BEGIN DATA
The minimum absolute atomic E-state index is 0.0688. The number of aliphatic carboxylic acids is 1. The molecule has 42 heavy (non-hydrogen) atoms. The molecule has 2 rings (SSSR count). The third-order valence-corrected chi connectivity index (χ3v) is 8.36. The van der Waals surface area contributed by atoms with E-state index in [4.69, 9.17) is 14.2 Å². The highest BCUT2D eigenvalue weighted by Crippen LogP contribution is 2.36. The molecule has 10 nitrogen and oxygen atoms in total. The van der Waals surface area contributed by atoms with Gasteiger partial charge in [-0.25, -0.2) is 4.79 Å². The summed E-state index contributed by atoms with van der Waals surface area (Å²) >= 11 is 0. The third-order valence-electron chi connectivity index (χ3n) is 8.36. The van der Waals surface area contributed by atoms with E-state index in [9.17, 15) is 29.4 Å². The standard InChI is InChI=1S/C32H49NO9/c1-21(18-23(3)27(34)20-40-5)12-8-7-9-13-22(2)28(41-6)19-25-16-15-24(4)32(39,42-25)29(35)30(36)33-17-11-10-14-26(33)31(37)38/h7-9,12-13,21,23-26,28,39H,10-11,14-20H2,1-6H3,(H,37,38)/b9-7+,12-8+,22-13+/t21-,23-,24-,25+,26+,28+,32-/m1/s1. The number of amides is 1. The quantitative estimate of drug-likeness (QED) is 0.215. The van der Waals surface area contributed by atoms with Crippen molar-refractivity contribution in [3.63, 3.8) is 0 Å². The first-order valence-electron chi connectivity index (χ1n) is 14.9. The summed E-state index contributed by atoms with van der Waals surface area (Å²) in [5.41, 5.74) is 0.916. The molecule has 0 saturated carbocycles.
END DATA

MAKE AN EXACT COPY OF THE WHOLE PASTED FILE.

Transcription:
The minimum absolute atomic E-state index is 0.0688. The number of aliphatic carboxylic acids is 1. The molecule has 42 heavy (non-hydrogen) atoms. The molecule has 2 rings (SSSR count). The third-order valence-corrected chi connectivity index (χ3v) is 8.36. The van der Waals surface area contributed by atoms with E-state index in [4.69, 9.17) is 14.2 Å². The highest BCUT2D eigenvalue weighted by Crippen LogP contribution is 2.36. The molecule has 10 nitrogen and oxygen atoms in total. The van der Waals surface area contributed by atoms with Gasteiger partial charge in [-0.25, -0.2) is 4.79 Å². The summed E-state index contributed by atoms with van der Waals surface area (Å²) >= 11 is 0. The third-order valence-electron chi connectivity index (χ3n) is 8.36. The van der Waals surface area contributed by atoms with E-state index in [9.17, 15) is 29.4 Å². The standard InChI is InChI=1S/C32H49NO9/c1-21(18-23(3)27(34)20-40-5)12-8-7-9-13-22(2)28(41-6)19-25-16-15-24(4)32(39,42-25)29(35)30(36)33-17-11-10-14-26(33)31(37)38/h7-9,12-13,21,23-26,28,39H,10-11,14-20H2,1-6H3,(H,37,38)/b9-7+,12-8+,22-13+/t21-,23-,24-,25+,26+,28+,32-/m1/s1. The number of amides is 1. The quantitative estimate of drug-likeness (QED) is 0.215. The van der Waals surface area contributed by atoms with Crippen molar-refractivity contribution in [3.63, 3.8) is 0 Å². The first-order valence-electron chi connectivity index (χ1n) is 14.9. The summed E-state index contributed by atoms with van der Waals surface area (Å²) in [5.41, 5.74) is 0.916. The molecule has 0 saturated carbocycles.